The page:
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LLVMpipe Still Is Slow At Running OpenGL On The CPU

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  • #16
    Originally posted by bridgman View Post
    Sure, you just turn on the "magic pixie dust" bit in the hardware

    Seriously, dealing with latency between different memory subsystems (with the associated need for change detection and synchronization) is probably the biggest single challenge when implementing highly parallel systems. It doesn't mean that an easy solution does not exist but it hasn't been found yet.

    Read up on "cache snooping", for example.
    Oh yeah... that shit...

    OK first you need to have two adress maps which do not match so they both have to know what adress of a copy of what adres matches with a tag.

    Then both the CPU and the GPU must never at the same time write to the same thing at the same time, while you cannot work with each other (great) so one of the two needs to be the dominant desicion maker. That would be the CPU as it can execute a driver for the graphics card.

    So then the CPU will put what's about to be modified in a command buffer (sort of) and then check what the GPU can alter at that time that does not correspond to the CPU's adress tags changes. Then wen both buffers are empty the lock on what can't be done by the GPU that the CPU keeps track of is lifted and then the GPU can continue.

    Either way massive latency hell...

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    • #17
      Welcome to driver development

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      • #18
        Dynamic load balancing, we already have that, it's called SLI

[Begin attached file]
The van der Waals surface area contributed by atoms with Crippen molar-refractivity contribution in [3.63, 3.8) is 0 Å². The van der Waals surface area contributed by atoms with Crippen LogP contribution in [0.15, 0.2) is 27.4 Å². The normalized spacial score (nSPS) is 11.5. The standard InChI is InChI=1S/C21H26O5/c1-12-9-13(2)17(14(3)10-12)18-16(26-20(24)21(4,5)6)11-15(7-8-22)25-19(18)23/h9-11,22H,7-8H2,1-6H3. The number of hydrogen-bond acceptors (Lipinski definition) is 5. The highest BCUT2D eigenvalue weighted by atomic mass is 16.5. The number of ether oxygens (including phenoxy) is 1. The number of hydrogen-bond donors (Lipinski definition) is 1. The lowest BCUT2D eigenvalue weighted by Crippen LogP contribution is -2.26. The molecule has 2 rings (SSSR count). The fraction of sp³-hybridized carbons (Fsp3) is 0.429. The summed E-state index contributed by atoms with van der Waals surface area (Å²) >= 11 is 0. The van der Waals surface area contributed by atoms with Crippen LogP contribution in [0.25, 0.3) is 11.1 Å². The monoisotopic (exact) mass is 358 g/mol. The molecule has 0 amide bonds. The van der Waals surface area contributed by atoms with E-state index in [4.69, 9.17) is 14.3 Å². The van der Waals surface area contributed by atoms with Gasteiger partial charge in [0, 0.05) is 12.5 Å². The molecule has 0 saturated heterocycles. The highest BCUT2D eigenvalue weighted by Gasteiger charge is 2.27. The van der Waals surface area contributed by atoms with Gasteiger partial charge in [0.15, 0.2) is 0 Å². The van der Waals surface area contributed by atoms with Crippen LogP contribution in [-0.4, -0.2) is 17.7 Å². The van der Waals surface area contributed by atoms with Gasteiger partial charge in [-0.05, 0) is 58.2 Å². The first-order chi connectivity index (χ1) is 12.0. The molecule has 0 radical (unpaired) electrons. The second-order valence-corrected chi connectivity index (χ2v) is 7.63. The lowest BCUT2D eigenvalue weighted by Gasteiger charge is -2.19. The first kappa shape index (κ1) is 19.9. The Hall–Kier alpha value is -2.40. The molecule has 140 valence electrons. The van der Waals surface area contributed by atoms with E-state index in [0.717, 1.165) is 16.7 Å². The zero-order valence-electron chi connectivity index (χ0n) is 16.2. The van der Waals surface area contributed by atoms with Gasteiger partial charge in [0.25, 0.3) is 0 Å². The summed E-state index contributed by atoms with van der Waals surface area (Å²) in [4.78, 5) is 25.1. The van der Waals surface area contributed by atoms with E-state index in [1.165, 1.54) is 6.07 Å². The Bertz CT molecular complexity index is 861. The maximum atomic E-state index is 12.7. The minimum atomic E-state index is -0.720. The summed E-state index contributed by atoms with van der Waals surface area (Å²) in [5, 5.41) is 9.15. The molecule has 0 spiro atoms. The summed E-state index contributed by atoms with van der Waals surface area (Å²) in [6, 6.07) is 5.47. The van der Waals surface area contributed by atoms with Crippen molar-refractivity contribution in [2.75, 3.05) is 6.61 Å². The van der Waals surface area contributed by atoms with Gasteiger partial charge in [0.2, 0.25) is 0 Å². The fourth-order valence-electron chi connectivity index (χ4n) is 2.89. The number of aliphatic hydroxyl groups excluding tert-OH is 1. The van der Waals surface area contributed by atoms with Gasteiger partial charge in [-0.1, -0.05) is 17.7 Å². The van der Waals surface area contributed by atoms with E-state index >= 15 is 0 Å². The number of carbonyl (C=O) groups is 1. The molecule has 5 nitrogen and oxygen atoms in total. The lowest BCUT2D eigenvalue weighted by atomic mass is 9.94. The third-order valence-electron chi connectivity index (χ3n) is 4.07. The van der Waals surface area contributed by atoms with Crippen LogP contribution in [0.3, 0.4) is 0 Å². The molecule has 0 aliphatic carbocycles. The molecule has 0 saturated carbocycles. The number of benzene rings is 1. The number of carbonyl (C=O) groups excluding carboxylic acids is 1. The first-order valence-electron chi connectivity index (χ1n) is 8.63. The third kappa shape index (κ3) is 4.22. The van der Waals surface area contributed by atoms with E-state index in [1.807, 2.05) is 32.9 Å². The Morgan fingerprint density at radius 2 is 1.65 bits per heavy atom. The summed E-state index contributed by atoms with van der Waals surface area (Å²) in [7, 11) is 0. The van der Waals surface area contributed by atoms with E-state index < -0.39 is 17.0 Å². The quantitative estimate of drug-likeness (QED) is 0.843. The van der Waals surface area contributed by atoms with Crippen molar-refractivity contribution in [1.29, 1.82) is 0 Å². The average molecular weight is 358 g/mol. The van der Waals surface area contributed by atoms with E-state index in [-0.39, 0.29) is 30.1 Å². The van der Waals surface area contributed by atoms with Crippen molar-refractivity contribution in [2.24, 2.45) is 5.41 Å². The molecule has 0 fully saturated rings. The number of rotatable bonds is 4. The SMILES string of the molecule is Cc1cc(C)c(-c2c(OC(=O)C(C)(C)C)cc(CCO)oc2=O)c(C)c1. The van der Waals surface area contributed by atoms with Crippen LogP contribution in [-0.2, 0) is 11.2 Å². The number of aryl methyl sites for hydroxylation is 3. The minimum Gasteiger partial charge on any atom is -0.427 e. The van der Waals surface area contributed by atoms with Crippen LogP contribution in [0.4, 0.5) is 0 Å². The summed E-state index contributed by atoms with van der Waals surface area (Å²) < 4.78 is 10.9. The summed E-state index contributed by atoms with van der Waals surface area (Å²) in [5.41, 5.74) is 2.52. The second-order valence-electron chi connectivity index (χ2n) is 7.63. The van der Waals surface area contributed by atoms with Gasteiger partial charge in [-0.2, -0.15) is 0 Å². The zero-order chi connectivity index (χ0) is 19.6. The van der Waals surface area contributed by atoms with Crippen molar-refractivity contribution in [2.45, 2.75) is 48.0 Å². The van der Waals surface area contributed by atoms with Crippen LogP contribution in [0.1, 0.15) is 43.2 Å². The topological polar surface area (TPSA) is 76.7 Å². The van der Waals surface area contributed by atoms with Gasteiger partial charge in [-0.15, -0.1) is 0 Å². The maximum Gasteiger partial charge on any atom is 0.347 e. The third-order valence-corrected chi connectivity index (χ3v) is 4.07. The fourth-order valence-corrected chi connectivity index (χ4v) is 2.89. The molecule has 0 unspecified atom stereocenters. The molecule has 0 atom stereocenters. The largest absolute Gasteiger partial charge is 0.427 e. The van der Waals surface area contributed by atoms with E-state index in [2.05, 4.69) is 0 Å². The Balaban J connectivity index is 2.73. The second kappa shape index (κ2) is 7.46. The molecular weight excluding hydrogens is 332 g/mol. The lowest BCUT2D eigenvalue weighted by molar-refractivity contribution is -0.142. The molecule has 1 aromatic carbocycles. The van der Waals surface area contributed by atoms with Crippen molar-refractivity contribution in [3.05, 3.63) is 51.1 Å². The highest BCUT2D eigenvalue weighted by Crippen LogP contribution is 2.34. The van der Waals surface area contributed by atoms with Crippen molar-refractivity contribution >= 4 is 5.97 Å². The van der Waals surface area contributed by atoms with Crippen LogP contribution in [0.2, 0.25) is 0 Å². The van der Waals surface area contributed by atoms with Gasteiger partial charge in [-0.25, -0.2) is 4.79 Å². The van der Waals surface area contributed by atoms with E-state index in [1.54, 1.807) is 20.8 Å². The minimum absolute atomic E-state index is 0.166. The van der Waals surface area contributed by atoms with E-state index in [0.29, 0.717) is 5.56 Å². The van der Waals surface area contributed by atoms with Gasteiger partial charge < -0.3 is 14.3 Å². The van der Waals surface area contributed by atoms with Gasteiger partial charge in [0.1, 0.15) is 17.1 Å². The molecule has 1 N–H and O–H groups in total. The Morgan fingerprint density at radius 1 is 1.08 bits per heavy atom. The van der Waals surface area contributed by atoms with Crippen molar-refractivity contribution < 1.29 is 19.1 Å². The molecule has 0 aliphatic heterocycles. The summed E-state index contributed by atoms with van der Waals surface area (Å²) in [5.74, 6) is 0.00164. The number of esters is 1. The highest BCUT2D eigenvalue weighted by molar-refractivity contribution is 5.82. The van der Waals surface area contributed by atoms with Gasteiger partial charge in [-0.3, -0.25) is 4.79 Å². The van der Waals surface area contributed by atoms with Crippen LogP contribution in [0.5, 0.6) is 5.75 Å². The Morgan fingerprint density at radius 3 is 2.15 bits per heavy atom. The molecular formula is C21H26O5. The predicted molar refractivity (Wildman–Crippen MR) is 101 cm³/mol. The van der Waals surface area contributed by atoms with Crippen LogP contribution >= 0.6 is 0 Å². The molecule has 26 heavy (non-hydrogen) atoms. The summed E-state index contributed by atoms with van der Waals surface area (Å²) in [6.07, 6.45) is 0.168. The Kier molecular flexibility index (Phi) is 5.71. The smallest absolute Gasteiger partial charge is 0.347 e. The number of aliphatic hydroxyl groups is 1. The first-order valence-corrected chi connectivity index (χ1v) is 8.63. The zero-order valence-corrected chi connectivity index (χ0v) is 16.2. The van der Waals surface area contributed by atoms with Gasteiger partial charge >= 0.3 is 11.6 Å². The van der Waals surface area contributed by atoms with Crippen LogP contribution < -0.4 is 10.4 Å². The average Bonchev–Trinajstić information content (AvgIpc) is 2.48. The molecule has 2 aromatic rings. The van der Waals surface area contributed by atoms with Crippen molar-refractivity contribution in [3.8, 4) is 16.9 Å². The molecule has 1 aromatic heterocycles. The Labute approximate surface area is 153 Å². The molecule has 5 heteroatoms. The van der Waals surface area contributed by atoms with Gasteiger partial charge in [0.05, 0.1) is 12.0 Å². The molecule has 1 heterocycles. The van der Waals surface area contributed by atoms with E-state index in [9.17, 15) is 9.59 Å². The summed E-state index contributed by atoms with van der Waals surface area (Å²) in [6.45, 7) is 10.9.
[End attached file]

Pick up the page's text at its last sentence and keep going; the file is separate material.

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        • #19
          SLI (and Crossfire) might do dynamic load balancing between GPUs, but this is something different - dynamic load balancing between CPU and GPU.

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          • #20
            Originally posted by bridgman View Post
            SLI (and Crossfire) might do dynamic load balancing between GPUs, but this is something different - dynamic load balancing between CPU and GPU.
            Not worth it unless you have a CPU that is -really- good at graphics rendering. A good example of this is the PS3- even the RSX with a weak fill rate can deliver stunning visuals with the Cell's SPUs working on parts of the graphics load. This is largely thanks to the combination of XDR and DDR3- low latency XDR doesn't have the peak raw bandwidth of DDR3, but can be randomly accessed by the GPU without taking too many memory cycles away from the CPU- allowing communication and load distribution to work really smoothly (if done right, of course).

            x86(_64) on the other hand is not really good at this and chipset hardware was never designed for ultra-low-latency or high-bandwidth communication between the CPU and GPU. The CPU would better be put to work on physics in most 4-8 core scenarios.

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            • #21
              It's a bit like video rendering - anything which requires data transfer back and forth kills performance, but you can sometimes keep things on the CPU a bit further down the pipe before transferring to the GPU and executing the rest of the pipeline on the GPU.

              It's unlikely that you would ever want to do pixel rendering on CPU if you had any kind of GPU available, but CPUs can be pretty good at vertex processing. The classic scenario for this is a high end CPU paired with IGP, which is not that unusual.

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              • #22
                But how does Fusion affect this? There's a damn direct, short copper line straight between the two, they use the same ram..

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                • #23
                  Originally posted by curaga View Post